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Über dieses Buch

This book analyzes the discourse generated by pundits, politicians, and artists to examine how poverty and the income gap is framed through specific modes of representation. Set against the dichotomy of the structural narrative of poverty and the opportunity narrative, Lemke's modified concept of precarity reveals new insights into the American situation as well as into the textuality of contemporary demands for equity. Her acute study of a vast range of artistic and journalistic texts brings attention to a mode of representation that is itself precarious, both in the modern and etymological sense, denoting both insecurity and entreaty. With the keen eye of a cultural studies scholar her innovative book makes a necessary contribution to academic and popular critiques of the social effects of neoliberal capitalism.

Inhaltsverzeichnis

Frontmatter

Chapter 1. Introduction

Abstract
How we think about inequality is determined by the ways the gap between the rich and the poor is depicted in the media. This introduction examines the politics of representation through the lens of three indigent individuals whose stories have received unprecedented media coverage. Lemke distinguishes three narrative frameworks shaping the public’s understanding of poverty: the binary of “the undeserving and the deserving,” the “culture of poverty” thesis, and the “systemic failure” thesis. To expand our epistemology of poverty and inequality, Lemke introduces the concept of precarity and precariousness. The primary texts at the heart of each the following chapters reveal specific elements of precariousness: the economic, the social, the generic, the formal, and the socio-cultural.
Sieglinde Lemke

Chapter 2. Discourse: The Great Inequality Debate

Abstract
Examining a broad spectrum of media articulations, Lemke charts America’s booming public debate on economic inequality from a cultural studies perspective. This survey examines viral videos, talk shows, op-eds, academic studies, and political cartoons that give voice to precarity and its discontents. Differentiating three stages in the genealogy of this debate (2000 –2015) Lemke inspects the main actors within the knowledge production on the Great Divergence. Narratives on gaping class divisions are compounded with the stalemate between the liberal and the conservative narrative of inequality. Lemke argues that political and economic polarization is often linked to a gender-based divide. Her analysis of the inequality and poverty discourse facilitates a better understanding of the growing class awareness and class anger driving the 2016 election.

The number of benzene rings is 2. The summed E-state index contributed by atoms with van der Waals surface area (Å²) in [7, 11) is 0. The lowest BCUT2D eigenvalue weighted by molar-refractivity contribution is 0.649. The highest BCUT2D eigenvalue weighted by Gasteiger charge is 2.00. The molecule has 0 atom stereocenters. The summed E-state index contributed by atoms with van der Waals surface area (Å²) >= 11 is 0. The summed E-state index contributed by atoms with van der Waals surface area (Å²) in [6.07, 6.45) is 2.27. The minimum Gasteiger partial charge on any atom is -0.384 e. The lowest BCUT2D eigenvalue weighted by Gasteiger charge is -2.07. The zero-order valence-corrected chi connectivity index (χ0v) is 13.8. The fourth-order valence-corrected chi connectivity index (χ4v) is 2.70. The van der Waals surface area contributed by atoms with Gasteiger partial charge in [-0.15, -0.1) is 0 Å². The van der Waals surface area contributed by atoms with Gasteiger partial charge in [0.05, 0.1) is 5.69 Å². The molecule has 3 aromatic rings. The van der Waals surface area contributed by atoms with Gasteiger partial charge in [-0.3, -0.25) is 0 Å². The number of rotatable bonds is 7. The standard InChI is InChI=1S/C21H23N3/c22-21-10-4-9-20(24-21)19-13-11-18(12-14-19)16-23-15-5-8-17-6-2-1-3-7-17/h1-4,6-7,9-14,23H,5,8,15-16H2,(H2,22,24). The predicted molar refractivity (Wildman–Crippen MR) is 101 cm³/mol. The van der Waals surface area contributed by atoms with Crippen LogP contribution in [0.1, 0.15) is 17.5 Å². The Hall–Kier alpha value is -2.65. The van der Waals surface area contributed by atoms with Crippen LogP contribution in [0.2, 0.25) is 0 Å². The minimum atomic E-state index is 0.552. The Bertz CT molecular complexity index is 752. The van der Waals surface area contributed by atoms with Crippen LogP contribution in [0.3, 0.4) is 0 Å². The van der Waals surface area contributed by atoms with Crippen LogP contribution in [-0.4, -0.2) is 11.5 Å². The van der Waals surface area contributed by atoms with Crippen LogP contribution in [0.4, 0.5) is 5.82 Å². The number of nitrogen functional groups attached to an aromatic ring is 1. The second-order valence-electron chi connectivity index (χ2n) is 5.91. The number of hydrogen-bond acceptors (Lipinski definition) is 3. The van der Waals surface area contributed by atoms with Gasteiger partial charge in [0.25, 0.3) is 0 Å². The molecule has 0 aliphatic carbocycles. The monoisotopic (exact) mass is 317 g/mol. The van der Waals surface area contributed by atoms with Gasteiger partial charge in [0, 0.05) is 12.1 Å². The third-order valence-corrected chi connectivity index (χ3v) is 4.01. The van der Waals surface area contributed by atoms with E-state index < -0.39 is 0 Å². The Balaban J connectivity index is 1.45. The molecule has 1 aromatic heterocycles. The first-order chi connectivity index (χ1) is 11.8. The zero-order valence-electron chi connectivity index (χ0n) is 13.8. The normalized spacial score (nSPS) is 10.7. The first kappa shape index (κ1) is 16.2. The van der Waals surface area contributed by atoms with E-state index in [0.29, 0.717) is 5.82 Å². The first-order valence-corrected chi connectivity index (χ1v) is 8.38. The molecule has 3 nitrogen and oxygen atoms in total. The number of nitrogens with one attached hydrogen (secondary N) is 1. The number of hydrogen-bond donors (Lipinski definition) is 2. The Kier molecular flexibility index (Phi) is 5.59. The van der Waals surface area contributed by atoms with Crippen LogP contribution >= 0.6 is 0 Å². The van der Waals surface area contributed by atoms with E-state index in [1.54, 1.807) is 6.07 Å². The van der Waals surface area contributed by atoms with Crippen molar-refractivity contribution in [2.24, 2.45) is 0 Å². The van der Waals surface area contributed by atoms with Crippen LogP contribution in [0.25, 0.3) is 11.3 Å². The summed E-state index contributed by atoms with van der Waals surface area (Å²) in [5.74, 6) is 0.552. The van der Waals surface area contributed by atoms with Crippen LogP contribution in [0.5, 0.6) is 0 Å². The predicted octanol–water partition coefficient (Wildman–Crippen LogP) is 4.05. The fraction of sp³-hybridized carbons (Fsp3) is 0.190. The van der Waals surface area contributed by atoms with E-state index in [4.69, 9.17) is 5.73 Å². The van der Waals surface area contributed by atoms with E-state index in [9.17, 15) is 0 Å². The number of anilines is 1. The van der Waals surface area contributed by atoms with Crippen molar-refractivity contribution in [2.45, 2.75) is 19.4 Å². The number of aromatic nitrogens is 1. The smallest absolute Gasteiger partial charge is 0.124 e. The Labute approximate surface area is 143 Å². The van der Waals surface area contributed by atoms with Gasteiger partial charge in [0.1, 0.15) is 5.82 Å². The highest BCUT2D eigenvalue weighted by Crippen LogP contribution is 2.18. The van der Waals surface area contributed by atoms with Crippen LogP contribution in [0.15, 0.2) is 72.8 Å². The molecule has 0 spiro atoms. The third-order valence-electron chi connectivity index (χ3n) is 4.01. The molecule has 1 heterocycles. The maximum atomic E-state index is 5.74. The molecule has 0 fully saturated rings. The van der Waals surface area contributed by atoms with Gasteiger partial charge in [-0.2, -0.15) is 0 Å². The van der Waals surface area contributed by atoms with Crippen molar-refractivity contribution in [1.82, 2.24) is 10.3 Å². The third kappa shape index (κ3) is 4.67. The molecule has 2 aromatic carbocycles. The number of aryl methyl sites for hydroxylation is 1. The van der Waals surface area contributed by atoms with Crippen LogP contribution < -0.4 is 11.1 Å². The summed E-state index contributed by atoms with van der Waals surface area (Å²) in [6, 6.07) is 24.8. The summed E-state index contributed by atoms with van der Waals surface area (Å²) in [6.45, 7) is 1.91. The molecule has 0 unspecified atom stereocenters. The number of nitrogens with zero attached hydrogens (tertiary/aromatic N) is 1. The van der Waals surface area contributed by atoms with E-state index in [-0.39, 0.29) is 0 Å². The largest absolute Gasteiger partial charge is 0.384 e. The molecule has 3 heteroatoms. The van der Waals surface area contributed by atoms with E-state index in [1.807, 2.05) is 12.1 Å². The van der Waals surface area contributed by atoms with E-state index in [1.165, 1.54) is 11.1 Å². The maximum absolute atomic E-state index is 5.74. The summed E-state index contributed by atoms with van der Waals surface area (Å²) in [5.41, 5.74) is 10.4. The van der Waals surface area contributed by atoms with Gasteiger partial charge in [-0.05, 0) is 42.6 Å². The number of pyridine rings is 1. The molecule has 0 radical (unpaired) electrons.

Sieglinde Lemke

Chapter 3. The Documentary: Barbara Ehrenreich’s Nickel and Dimed and David Shipler’s The Working Poor

Abstract
Chapter Two examines Barbara Ehrenreich’s trailblazing book Nickel and Dimed: On (Not) Getting by in America (2001) and David Shipler’s The Working Poor: Invisible in America (2004), which have introduced millions of middle-class readers to a previously invisible class. The heart-wrenching life stories vicariously facilitate a cross-class encounter while implicitly shattering both the myth of the American Dream and the culture-of-poverty narrative. By applying the methodologies of literary studies, Lemke examines the use of narrative voice, humor, documentary modes, and vernacular realism in these best-selling reports, which also articulate a psychosocial critique of capitalism and a holistic approach to fighting poverty. Both exposés qualify as precarious texts in the sense that they plead for changing the conditions they describe.
Sieglinde Lemke

Chapter 4. The Icon: Dorothea Lange’s Migrant Mother